You are here: Home - Household Bills - News -

Wage growth fails to keep up with inflation

Written by: Emma Lunn
Pay rises have been wiped out by the surging cost of living, according to the Office for National Statistics (ONS).

Official figures show wage growth slowed just as inflation climbed to a 10-year high. Growth in average total pay (including bonuses) was 4.2% and growth in regular pay (excluding bonuses) was 3.8% among employees in September to November 2021. Meanwhile inflation jumped to 5.1% in November.

The ONS calculated that in real terms (adjusted for inflation), total and regular pay have shown minimal growth in September to November 2021, at 0.4% for total pay and 0% for regular pay. Single-month growth in real average weekly earnings for November 2021 fell on the year for the first time since July 2020, at negative 0.9% for total pay and negative 1% for regular pay.

On the plus side, ONS estimates for September to November 2021 show a continuing recovery in the labour market, with an increase in the employment rate and a decrease in the unemployment rate compared with the previous three-month period (June to August 2021).

The UK employment rate was estimated at 75.5%, 1.1 percentage points lower than before the coronavirus pandemic (December 2019 to February 2020), but 0.2 percentage points higher than the previous three-month period (June to August 2021).

Sarah Coles, senior personal finance analyst at Hargreaves Lansdown, said: “Inflation has waged war on pay and in November, salaries actually slid once inflation was taken into account. This has piled on the pressure for those struggling through the cost of living crisis, and things are going to get even worse.

“Wage rises have been falling steadily since spring 2021. Annual rises peaked at this point at 7.3% for regular pay and 8.8% for total pay, thanks to the fact that during the previous spring, wages had plummeted during the first lockdown. Meanwhile, inflation has ramped up from below 1% in February 2021 to more than 5% nine months later. In November, with inflation at 5.1%, it overtook wages.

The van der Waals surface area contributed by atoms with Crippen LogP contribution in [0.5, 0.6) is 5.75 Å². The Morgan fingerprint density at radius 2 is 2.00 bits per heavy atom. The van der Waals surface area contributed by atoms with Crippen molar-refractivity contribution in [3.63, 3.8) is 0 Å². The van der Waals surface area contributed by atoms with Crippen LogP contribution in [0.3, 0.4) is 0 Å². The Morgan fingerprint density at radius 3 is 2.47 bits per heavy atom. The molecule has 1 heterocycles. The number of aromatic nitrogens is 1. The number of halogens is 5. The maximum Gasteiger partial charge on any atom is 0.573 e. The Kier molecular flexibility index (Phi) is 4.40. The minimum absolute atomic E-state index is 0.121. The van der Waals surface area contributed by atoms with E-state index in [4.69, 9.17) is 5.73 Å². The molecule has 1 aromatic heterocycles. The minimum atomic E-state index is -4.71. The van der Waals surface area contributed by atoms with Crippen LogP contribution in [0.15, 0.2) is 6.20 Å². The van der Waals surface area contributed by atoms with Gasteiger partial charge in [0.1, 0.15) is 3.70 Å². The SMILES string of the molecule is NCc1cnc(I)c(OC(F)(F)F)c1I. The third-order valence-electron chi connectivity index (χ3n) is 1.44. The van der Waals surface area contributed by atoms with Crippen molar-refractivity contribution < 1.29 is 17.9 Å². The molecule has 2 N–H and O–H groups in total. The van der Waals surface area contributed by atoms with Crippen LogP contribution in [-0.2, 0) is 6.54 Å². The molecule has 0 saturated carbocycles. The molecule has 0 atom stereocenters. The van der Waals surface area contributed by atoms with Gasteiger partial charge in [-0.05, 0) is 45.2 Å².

“This has been devastating for anyone whose finances were already on a knife edge. We’ll get inflation figures for December tomorrow, but there’s every chance we’ll see it rise again – pushed up by not just by runaway energy and petrol prices, but relentless increases in the price of almost everything – from fresh food to home repairs. It means wages after inflation may well continue to fall through the end of 2021 and the beginning of 2022. For those whose budgets are under pressure, it’s a sure sign that things are set to get even worse.”

There are 0 Comment(s)

If you wish to comment without signing in, click your cursor in the top box and tick the 'Sign in as a guest' box at the bottom.

Your right to a refund if travel is affected by train strikes

There have been a wave of train strikes in the past six months, and for anyone travelling today Friday 3 Febru...

Could you save money with a social broadband tariff?

Two-thirds of low-income households are unaware they could be saving on broadband, according to Uswitch.

How to help others and donate to food banks this winter

This winter is expected to be the most challenging yet for the food bank network as soaring costs push more pe...

What will happen if rates change

How your finances will be impacted by a rise in interest rates.

Regular Savings Calculator

Small regular contributions can build up nicely over time.

Online Savings Calculator

Work out how your online savings can build over time.

DIY investors: 10 common mistakes to avoid

For those without the help and experience of an adviser, here are 10 common DIY investor mistakes to avoid.

Mortgage down-valuations: Tips to avoid pulling out of a house sale

Down-valuations are on the rise. So, what does it mean for home buyers, and what can you do?

Five tips for surviving a bear market mauling

The S&P 500 has slipped into bear market territory and for UK investors, the FTSE 250 is also on the edge. Her...

Money Tips of the Week